Thank you for using the timer - this advanced tool can estimate your performance and suggest more practice questions. We have subscribed you to Daily Prep Questions via email.

Customized for You

we will pick new questions that match your level based on your Timer History

Track Your Progress

every week, we’ll send you an estimated GMAT score based on your performance

Practice Pays

we will pick new questions that match your level based on your Timer History

Not interested in getting valuable practice questions and articles delivered to your email? No problem, unsubscribe here.

It appears that you are browsing the GMAT Club forum unregistered!

Signing up is free, quick, and confidential.
Join other 500,000 members and get the full benefits of GMAT Club

Registration gives you:

Tests

Take 11 tests and quizzes from GMAT Club and leading GMAT prep companies such as Manhattan GMAT,
Knewton, and others. All are free for GMAT Club members.

Applicant Stats

View detailed applicant stats such as GPA, GMAT score, work experience, location, application
status, and more

Books/Downloads

Download thousands of study notes,
question collections, GMAT Club’s
Grammar and Math books.
All are free!

Thank you for using the timer!
We noticed you are actually not timing your practice. Click the START button first next time you use the timer.
There are many benefits to timing your practice, including:

A survey by the National Council of Churches showed that in [#permalink]

Show Tags

07 May 2011, 01:35

1

This post received KUDOS

6

This post was BOOKMARKED

00:00

A

B

C

D

E

Difficulty:

55% (hard)

Question Stats:

46% (01:35) correct
54% (00:40) wrong based on 265 sessions

HideShow timer Statistics

A survey by the National Council of Churches showed that in 1986 there were 20,736 female ministers, almost 9 percent of the nation’s clergy, twice as much as 1977.

(A) twice as much as 1977 (B) twice as many as 1977 (C) double what it was in 1977 (D) double the figure for 1977 (E) a number double that of 1977’s

Re: A survey by the National Council of Churches showed that in [#permalink]

Show Tags

10 Jul 2011, 03:24

TrueLie wrote:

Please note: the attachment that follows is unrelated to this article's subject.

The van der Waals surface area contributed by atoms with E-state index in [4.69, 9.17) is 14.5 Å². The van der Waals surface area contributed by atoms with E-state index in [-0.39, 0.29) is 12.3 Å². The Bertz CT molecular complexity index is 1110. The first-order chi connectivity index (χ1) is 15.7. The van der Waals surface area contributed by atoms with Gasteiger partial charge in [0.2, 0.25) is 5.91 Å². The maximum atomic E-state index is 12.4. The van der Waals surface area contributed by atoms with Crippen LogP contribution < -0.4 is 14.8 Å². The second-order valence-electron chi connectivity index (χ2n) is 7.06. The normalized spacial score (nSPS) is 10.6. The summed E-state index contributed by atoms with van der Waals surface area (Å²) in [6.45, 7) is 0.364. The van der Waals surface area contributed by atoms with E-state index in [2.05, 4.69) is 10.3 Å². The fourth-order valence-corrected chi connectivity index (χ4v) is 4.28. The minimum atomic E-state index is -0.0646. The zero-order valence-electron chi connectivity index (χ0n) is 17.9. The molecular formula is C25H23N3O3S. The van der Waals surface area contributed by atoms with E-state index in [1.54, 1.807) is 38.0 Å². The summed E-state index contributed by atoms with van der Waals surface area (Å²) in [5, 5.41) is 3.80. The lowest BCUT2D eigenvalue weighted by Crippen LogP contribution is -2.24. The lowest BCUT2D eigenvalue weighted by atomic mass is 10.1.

A survey by the National Council of Churches showed that in 1986 there were 20,736 female ministers, almost 9 percent of the nation’s clergy, twice as much as 1977.

(A) twice as much as 1977 (B) twice as many as 1977 (C) double what it was in 1977 (D) double the figure for 1977 (E) a number double that of 1977’s

The correct answer is D. However, I would like to know if "double" is a verb in this case?

If double was in verb form- it would be an infinitive - sentence giving order/command to the reader to double- that will not make any sense here.

Re: A survey by the National Council of Churches showed that in [#permalink]

Show Tags

10 Jul 2011, 08:59

Expert's post

2

This post was BOOKMARKED

vivesomnium wrote:

TrueLie wrote:

A survey by the National Council of Churches showed that in 1986 there were 20,736 female ministers, almost 9 percent of the nation’s clergy, twice as much as 1977.

(A) twice as much as 1977 (B) twice as many as 1977 (C) double what it was in 1977 (D) double the figure for 1977 (E) a number double that of 1977’s

The correct answer is D. However, I would like to know if "double" is a verb in this case?

If double was in verb form- it would be an infinitive - sentence giving order/command to the reader to double- that will not make any sense here.

Try not to focus too much on the technicalities that really don't matter. Focus on answering the question in as little time as possible--and do it effectively.

This is an apples vs oranges comparison. Note that in (A) and (B), "twice as much as 1977" or "twice as many as 1977" are comparing the actual year of 1977 to how many female ministers there were in 1986. This is a typical GMAT trap--just don't be fooled into thinking this is testing you on "as much as" versus "as many as."

Hope that adds a little insight. _________________

Re: A survey by the National Council of Churches showed that in [#permalink]

Show Tags

12 Sep 2014, 18:29

Hello from the GMAT Club VerbalBot!

Thanks to another GMAT Club member, I have just discovered this valuable topic, yet it had no discussion for over a year. I am now bumping it up - doing my job. I think you may find it valuable (esp those replies with Kudos).

Want to see all other topics I dig out? Follow me (click follow button on profile). You will receive a summary of all topics I bump in your profile area as well as via email.

Re: A survey by the National Council of Churches showed that in [#permalink]

Show Tags

07 May 2015, 22:04

GMATPill wrote:

vivesomnium wrote:

TrueLie wrote:

A survey by the National Council of Churches showed that in 1986 there were 20,736 female ministers, almost 9 percent of the nation’s clergy, twice as much as 1977.

(A) twice as much as 1977 (B) twice as many as 1977 (C) double what it was in 1977 (D) double the figure for 1977 (E) a number double that of 1977’s

The correct answer is D. However, I would like to know if "double" is a verb in this case?

If double was in verb form- it would be an infinitive - sentence giving order/command to the reader to double- that will not make any sense here.